Sanitary napkins have evolved from cotton layers held together by a fibre sheet with a waterproof plastic layer at the bottom to prevent staining. As new techniques and designs came up, it transformed into ultra-thin sanitary napkins with gel core, to absorb more and provide safety against leaks. While modern women enjoy the ease that comes with the use of synthetic sanitary pads, little do they suspect the impending health threat that they are being exposed to, is affecting their reproductive health.
On an average, a woman uses 11,000 to 17,000 sanitary pads during her lifetime. Use of sanitary pads varies from region to region. According to the National Family Health Survey, in 2015-2016 the use of sanitary pads is 47% in rural India and 77% in urban India. Considering the population of the country, these proportions translate to a huge number. If every Indian woman who uses sanitary pads generates waste of disposable sanitary pads weighing 500 gm, then the total waste generated in the country is a whopping 16180 tons.
There is a long list of reasons as to why synthetic sanitary pads are risky. Several independent studies have been carried out to determine the extent of health damage caused by the components of synthetic sanitary napkins. A WHO report in 2013 which states that several carcinogens, endocrine disruptors, and surface irritants are being used in menstrual hygiene products like sanitary pads and tampons.
These dangerous chemicals called Dioxin. The WHO labels dioxin as a pollutant and carcinogen which does not degrade in the environment easily. The effects it can have on the human body is much more serious than just superficial irritation and allergy. Dioxin is a chemical used to bleach the cotton and cellulose wood pulp, to give it a white color. This chemical does not get eliminated from the product on which it is used and finds its way to our body and environment when you use a sanitary pad containing this cotton. Even at low doses, Dioxin finds its way into your fat tissues and continue to pose several health threats.
Dioxin is a potent carcinogen. the nature of dioxin to get accumulated in your body has the potential to cause cancers like cervical cancer and ovarian cancer. The vaginal mucous membrane is extremely permeable and can absorb chemical like Dioxin directly into the bloodstream. Dioxin is also an immunosuppressant and can disrupt hormonal regulatory mechanism. This endocrine disrupter can alter the ratio of estrogen and androgen in body, resulting in reproductive problems.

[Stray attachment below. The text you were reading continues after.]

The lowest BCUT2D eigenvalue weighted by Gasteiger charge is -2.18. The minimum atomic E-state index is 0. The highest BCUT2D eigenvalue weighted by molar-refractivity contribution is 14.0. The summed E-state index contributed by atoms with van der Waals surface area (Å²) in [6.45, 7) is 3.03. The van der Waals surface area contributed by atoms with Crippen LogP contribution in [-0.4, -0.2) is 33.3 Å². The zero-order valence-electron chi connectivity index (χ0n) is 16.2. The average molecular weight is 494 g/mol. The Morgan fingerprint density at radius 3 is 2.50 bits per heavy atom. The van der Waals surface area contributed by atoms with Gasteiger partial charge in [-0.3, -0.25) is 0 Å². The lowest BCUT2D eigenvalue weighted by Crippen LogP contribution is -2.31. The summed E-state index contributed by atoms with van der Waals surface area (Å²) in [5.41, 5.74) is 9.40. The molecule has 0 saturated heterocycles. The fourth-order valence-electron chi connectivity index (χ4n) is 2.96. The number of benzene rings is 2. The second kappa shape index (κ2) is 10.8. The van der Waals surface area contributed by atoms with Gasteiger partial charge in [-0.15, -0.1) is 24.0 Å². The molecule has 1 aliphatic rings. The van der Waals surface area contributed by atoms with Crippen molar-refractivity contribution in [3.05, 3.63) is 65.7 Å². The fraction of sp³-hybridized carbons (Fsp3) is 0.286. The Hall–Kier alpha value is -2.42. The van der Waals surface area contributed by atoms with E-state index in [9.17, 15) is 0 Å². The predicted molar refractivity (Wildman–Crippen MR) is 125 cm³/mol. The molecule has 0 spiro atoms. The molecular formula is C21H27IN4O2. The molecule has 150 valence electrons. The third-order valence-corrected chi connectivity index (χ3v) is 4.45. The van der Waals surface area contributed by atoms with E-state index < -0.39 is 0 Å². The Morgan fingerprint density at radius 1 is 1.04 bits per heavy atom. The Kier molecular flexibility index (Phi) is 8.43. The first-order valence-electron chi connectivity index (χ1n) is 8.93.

The plasticizers like BPA and synthetic linings of sanitary pads can result in the increased risk of exposure to bacteria and yeasts. Wetness resulting from the collection of moisture can be a breeding ground for bacteria like Staphylococcus aureus and yeast like Candida albicans. These microbes multiply rapidly in a humid environment and cause vaginal infections.
If left untreated, these microbes can enter the bloodstream and cause severe septic shock. Vaginitis can progress into Pelvic Inflammatory Disease, which has the potential to damage the reproductive ability of a woman. BPA and BPS are also linked with disruption of embryonic development. Synthetic sanitary napkins are laced with odor neutralizers and artificial fragrances. These cheap chemical components can cause serious irritations and allergy. These chemicals can cause complications in reproduction, to the extent of infertility.Phthalates are compounds used to give a smooth finish to the sanitary pads. These compounds have been shown to cause endocrine disruption and affect normal reproductive hormone levels.
Super Absorbent Polymers used in sanitary pads are mostly petroleum by- products which claim to soak 30 times their weight. This quality of ultra-thin sanitary napkin makes it very desirable for women, but there is a considerable health threat that comes with this convenience. SAP can cause skin reactions, rashes, allergies, reproductive issues, and Toxic Shock Syndrome.
FROM AWARD-WINNING AUTHOR DR GOVIND SHUKLA, NUTRITION EXPERT
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Govind Shukla, Specializes in Pharmacology, Toxicology, Nutraceuticals & Herbal Drugs has published More than 100 research papers in National & International Journals. He is also a reviewer of International Journal of Pharmacology & pharmacotherapeutics, Chief editor of IJPNR Journal & Freelance Medical Writer for Different publication Groups including Lambert Academic Publishing Saarbrucken, Germany.